Cirrhosis Patients at Much Lower Risk of Liver Cancer Than Previously Thought

Joana Fernandes, PhD avatar

by Joana Fernandes, PhD |

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Cirrhosis' association to liver cancer

Patients with cirrhosis (liver damage) may be at a much lower risk of liver cancer than originally assumed, according to results of a recent study with U.K. patients, published in the journal Alimentary Pharmacology & Therapeutics.

The study, titled “Risk Of Hepatocellular Carcinoma Among Individuals With Different Aetiologies Of Cirrhosis: A Population-Based Cohort Study,” shows that the cumulative 10-year incidence of liver cancer estimated for people with cirrhosis was only 4 percent or less.

Previous studies have shown that cirrhosis caused by excessive alcohol consumption barely leads to liver cancer, but that other causes of cirrhosis, namely viral hepatitis, may carry a greater risk.

“However, there is no study to date that has been able to accurately estimate the rate of [liver cancer] in patients with cirrhosis of varying [causes] drawn from the same underlying population,” the researchers wrote.

The team at The University of Nottingham analyzed medical record data of 3,107 people with cirrhosis and assessed the cumulative incidence of liver cancer for each different cause of cirrhosis.

Results showed that patients with cirrhosis due to viral and autoimmune/metabolic origin had a cancer risk two to three times higher than those with alcohol-related cirrhosis.

Consistently, the 10-year predicted cumulative incidence of liver cancer varied according to the origin of cirrhosis. But it is noteworthy that the rates were always very low: 1.2 percent for alcohol, 4 percent for chronic viral hepatitis, 3.2 percent for autoimmune or metabolic disease, and 1.1 percent for uncertain causes.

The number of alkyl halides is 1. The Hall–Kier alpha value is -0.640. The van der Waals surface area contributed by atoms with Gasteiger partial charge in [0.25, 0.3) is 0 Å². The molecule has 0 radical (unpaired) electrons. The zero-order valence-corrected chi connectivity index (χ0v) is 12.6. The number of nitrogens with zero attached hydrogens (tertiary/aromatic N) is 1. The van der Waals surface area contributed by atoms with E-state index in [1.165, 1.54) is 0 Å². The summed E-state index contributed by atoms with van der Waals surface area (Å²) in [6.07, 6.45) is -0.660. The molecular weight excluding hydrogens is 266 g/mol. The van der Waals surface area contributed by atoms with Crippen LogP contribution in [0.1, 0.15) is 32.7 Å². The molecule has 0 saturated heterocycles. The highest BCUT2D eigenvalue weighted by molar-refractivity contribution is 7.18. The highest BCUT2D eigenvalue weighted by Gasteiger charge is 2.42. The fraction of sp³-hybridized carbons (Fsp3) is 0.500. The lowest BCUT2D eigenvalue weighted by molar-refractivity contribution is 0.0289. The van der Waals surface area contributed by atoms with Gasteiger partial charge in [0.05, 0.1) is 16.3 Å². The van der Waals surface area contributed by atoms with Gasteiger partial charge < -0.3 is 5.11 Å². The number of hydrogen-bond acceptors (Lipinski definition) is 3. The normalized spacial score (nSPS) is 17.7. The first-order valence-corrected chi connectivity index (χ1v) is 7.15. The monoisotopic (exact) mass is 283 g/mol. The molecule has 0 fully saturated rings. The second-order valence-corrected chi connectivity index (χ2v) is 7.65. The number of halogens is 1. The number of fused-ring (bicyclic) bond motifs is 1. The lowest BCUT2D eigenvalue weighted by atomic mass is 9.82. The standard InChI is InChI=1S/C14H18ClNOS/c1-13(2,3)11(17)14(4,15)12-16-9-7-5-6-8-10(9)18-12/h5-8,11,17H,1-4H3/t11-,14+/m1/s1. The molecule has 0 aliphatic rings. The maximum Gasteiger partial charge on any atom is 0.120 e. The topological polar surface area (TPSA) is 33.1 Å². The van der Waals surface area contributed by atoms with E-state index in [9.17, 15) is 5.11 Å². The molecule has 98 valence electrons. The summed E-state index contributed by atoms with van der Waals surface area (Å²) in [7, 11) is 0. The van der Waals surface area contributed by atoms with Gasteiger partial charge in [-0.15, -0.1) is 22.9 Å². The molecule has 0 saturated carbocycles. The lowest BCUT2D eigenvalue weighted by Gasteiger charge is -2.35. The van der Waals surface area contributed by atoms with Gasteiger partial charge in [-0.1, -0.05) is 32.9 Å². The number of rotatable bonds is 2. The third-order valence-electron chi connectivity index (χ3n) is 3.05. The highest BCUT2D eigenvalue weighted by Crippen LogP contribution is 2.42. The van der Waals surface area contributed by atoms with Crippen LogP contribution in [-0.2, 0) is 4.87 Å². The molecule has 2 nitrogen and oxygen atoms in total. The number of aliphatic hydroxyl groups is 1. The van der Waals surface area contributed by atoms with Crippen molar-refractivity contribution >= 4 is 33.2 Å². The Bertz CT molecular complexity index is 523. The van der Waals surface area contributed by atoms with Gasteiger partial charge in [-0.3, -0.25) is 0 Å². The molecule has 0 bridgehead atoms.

“This very low incidence of HCC occurrence in people with cirrhosis caused by alcohol or of unknown origin suggests that surveillance for [liver cancer] among these groups is likely to benefit patients little,” Joe West, professor of epidemiology at the university’s School of Medicine, and the study’s first author, said in a news release.

“As surveillance incurs substantial cost, it is therefore unlikely to represent value for money for the NHS [National Health Service]. There may well be other ways of spending this money that would benefit patients far more,” he said.

According to the American Association for the Study of Liver Diseases (AASLD), surveillance should be offered to patients with cirrhosis who have a risk of liver cancer of 1.5 percent per year or above.

“Given that our study has found far lower risks of [liver cancer] than were [previously estimated], it seems highly likely that if [estimates] were repeated they would find that surveillance was not cost-effective,” the researchers wrote.

“Although there may be particular patients with combinations of risk factors where surveillance is warranted, our results imply that universal surveillance should not be undertaken on the basis of alcoholic [origin] or in [unknown cause] cirrhosis and is likely to be of debatable value in autoimmune and metabolic causes of cirrhosis,” they added.